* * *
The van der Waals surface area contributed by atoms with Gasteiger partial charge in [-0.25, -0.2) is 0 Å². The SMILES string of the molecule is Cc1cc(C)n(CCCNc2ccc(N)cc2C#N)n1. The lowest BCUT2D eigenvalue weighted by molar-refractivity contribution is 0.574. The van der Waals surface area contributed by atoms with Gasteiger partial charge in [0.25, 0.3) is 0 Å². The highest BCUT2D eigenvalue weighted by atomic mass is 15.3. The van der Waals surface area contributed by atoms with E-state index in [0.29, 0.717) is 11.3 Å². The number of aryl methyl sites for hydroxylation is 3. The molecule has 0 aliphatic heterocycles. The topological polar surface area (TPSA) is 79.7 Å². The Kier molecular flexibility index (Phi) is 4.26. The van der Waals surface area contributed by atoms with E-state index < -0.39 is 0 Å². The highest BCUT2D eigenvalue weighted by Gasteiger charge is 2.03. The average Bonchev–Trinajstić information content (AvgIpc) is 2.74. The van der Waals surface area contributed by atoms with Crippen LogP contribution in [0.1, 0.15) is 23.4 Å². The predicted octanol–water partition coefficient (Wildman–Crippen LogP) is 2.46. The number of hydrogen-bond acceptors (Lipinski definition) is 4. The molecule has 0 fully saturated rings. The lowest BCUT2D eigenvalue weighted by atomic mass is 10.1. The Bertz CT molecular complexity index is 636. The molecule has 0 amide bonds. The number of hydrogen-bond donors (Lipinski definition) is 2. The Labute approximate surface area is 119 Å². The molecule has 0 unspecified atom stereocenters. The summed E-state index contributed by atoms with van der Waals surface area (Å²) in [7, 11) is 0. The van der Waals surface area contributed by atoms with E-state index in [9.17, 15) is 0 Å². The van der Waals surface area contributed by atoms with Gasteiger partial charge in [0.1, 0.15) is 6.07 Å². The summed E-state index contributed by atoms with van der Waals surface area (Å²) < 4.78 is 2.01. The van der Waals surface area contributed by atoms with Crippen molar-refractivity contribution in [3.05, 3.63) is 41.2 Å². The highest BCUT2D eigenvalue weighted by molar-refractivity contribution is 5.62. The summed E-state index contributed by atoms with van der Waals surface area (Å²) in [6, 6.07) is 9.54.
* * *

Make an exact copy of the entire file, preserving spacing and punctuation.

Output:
The van der Waals surface area contributed by atoms with Gasteiger partial charge in [-0.25, -0.2) is 0 Å². The SMILES string of the molecule is Cc1cc(C)n(CCCNc2ccc(N)cc2C#N)n1. The lowest BCUT2D eigenvalue weighted by molar-refractivity contribution is 0.574. The van der Waals surface area contributed by atoms with Gasteiger partial charge in [0.25, 0.3) is 0 Å². The highest BCUT2D eigenvalue weighted by atomic mass is 15.3. The van der Waals surface area contributed by atoms with E-state index in [0.29, 0.717) is 11.3 Å². The number of aryl methyl sites for hydroxylation is 3. The molecule has 0 aliphatic heterocycles. The topological polar surface area (TPSA) is 79.7 Å². The Kier molecular flexibility index (Phi) is 4.26. The van der Waals surface area contributed by atoms with E-state index < -0.39 is 0 Å². The highest BCUT2D eigenvalue weighted by Gasteiger charge is 2.03. The average Bonchev–Trinajstić information content (AvgIpc) is 2.74. The van der Waals surface area contributed by atoms with Crippen LogP contribution in [0.1, 0.15) is 23.4 Å². The predicted octanol–water partition coefficient (Wildman–Crippen LogP) is 2.46. The number of hydrogen-bond acceptors (Lipinski definition) is 4. The molecule has 0 fully saturated rings. The lowest BCUT2D eigenvalue weighted by atomic mass is 10.1. The Bertz CT molecular complexity index is 636. The molecule has 0 amide bonds. The number of hydrogen-bond donors (Lipinski definition) is 2. The Labute approximate surface area is 119 Å². The molecule has 0 unspecified atom stereocenters. The summed E-state index contributed by atoms with van der Waals surface area (Å²) in [7, 11) is 0. The van der Waals surface area contributed by atoms with E-state index in [9.17, 15) is 0 Å². The van der Waals surface area contributed by atoms with Gasteiger partial charge in [0.1, 0.15) is 6.07 Å². The summed E-state index contributed by atoms with van der Waals surface area (Å²) < 4.78 is 2.01. The van der Waals surface area contributed by atoms with Crippen molar-refractivity contribution in [3.05, 3.63) is 41.2 Å². The highest BCUT2D eigenvalue weighted by molar-refractivity contribution is 5.62. The summed E-state index contributed by atoms with van der Waals surface area (Å²) in [6, 6.07) is 9.54.